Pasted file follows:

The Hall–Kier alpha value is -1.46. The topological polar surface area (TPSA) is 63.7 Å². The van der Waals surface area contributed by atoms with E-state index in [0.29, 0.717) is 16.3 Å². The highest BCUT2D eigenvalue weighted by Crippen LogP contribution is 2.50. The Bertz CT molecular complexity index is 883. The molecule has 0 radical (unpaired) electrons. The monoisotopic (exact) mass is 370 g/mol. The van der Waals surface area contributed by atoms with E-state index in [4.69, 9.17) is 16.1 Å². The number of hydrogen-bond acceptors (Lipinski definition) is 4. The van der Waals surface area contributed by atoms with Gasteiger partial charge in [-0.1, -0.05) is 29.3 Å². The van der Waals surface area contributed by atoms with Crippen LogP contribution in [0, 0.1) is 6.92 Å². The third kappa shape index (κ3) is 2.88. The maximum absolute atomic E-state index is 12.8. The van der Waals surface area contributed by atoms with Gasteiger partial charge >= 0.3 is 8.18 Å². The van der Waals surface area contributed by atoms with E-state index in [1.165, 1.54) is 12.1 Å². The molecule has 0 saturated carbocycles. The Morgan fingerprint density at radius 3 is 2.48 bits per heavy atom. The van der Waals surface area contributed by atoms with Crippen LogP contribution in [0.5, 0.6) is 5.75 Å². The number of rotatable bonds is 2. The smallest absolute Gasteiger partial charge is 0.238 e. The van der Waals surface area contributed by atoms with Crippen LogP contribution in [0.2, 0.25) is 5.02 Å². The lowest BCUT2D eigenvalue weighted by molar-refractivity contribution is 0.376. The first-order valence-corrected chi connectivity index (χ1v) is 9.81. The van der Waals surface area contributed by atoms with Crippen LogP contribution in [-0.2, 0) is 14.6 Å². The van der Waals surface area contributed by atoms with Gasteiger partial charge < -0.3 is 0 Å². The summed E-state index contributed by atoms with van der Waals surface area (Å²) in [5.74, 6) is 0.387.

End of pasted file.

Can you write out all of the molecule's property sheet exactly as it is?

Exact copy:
The Hall–Kier alpha value is -1.46. The topological polar surface area (TPSA) is 63.7 Å². The van der Waals surface area contributed by atoms with E-state index in [0.29, 0.717) is 16.3 Å². The highest BCUT2D eigenvalue weighted by Crippen LogP contribution is 2.50. The Bertz CT molecular complexity index is 883. The molecule has 0 radical (unpaired) electrons. The monoisotopic (exact) mass is 370 g/mol. The van der Waals surface area contributed by atoms with E-state index in [4.69, 9.17) is 16.1 Å². The number of hydrogen-bond acceptors (Lipinski definition) is 4. The van der Waals surface area contributed by atoms with Gasteiger partial charge in [-0.1, -0.05) is 29.3 Å². The van der Waals surface area contributed by atoms with Crippen LogP contribution in [0, 0.1) is 6.92 Å². The third kappa shape index (κ3) is 2.88. The maximum absolute atomic E-state index is 12.8. The van der Waals surface area contributed by atoms with Gasteiger partial charge >= 0.3 is 8.18 Å². The van der Waals surface area contributed by atoms with E-state index in [1.165, 1.54) is 12.1 Å². The molecule has 0 saturated carbocycles. The Morgan fingerprint density at radius 3 is 2.48 bits per heavy atom. The van der Waals surface area contributed by atoms with Crippen LogP contribution in [0.5, 0.6) is 5.75 Å². The number of rotatable bonds is 2. The smallest absolute Gasteiger partial charge is 0.238 e. The van der Waals surface area contributed by atoms with Crippen LogP contribution in [0.2, 0.25) is 5.02 Å². The lowest BCUT2D eigenvalue weighted by molar-refractivity contribution is 0.376. The first-order valence-corrected chi connectivity index (χ1v) is 9.81. The van der Waals surface area contributed by atoms with Crippen LogP contribution in [-0.2, 0) is 14.6 Å². The van der Waals surface area contributed by atoms with Gasteiger partial charge < -0.3 is 0 Å². The summed E-state index contributed by atoms with van der Waals surface area (Å²) in [5.74, 6) is 0.387.